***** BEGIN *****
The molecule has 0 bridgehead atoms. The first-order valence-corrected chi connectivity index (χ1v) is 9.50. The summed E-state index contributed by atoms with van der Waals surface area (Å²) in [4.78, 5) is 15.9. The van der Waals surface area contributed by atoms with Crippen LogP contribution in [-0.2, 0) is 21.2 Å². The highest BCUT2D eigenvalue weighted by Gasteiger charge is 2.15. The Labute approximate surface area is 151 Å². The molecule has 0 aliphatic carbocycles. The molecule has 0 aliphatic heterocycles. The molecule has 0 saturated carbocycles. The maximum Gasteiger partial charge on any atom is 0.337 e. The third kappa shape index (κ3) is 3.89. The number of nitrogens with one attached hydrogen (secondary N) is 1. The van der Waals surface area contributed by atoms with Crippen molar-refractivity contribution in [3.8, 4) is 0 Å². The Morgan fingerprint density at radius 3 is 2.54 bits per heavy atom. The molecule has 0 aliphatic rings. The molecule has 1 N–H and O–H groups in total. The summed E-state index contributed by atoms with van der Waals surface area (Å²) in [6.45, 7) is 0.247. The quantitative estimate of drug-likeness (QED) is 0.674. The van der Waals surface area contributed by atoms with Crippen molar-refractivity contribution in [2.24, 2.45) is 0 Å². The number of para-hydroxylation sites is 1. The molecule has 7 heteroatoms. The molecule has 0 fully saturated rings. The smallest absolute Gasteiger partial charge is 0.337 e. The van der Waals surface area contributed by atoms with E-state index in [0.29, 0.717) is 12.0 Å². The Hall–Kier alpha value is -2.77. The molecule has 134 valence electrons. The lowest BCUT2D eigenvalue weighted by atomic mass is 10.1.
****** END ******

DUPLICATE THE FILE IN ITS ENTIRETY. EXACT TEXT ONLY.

The molecule has 0 bridgehead atoms. The first-order valence-corrected chi connectivity index (χ1v) is 9.50. The summed E-state index contributed by atoms with van der Waals surface area (Å²) in [4.78, 5) is 15.9. The van der Waals surface area contributed by atoms with Crippen LogP contribution in [-0.2, 0) is 21.2 Å². The highest BCUT2D eigenvalue weighted by Gasteiger charge is 2.15. The Labute approximate surface area is 151 Å². The molecule has 0 aliphatic carbocycles. The molecule has 0 aliphatic heterocycles. The molecule has 0 saturated carbocycles. The maximum Gasteiger partial charge on any atom is 0.337 e. The third kappa shape index (κ3) is 3.89. The number of nitrogens with one attached hydrogen (secondary N) is 1. The van der Waals surface area contributed by atoms with Crippen molar-refractivity contribution in [3.8, 4) is 0 Å². The Morgan fingerprint density at radius 3 is 2.54 bits per heavy atom. The molecule has 0 aliphatic rings. The molecule has 1 N–H and O–H groups in total. The summed E-state index contributed by atoms with van der Waals surface area (Å²) in [6.45, 7) is 0.247. The quantitative estimate of drug-likeness (QED) is 0.674. The van der Waals surface area contributed by atoms with Crippen molar-refractivity contribution in [2.24, 2.45) is 0 Å². The number of para-hydroxylation sites is 1. The molecule has 7 heteroatoms. The molecule has 0 fully saturated rings. The smallest absolute Gasteiger partial charge is 0.337 e. The van der Waals surface area contributed by atoms with E-state index in [0.29, 0.717) is 12.0 Å². The Hall–Kier alpha value is -2.77. The molecule has 134 valence electrons. The lowest BCUT2D eigenvalue weighted by atomic mass is 10.1.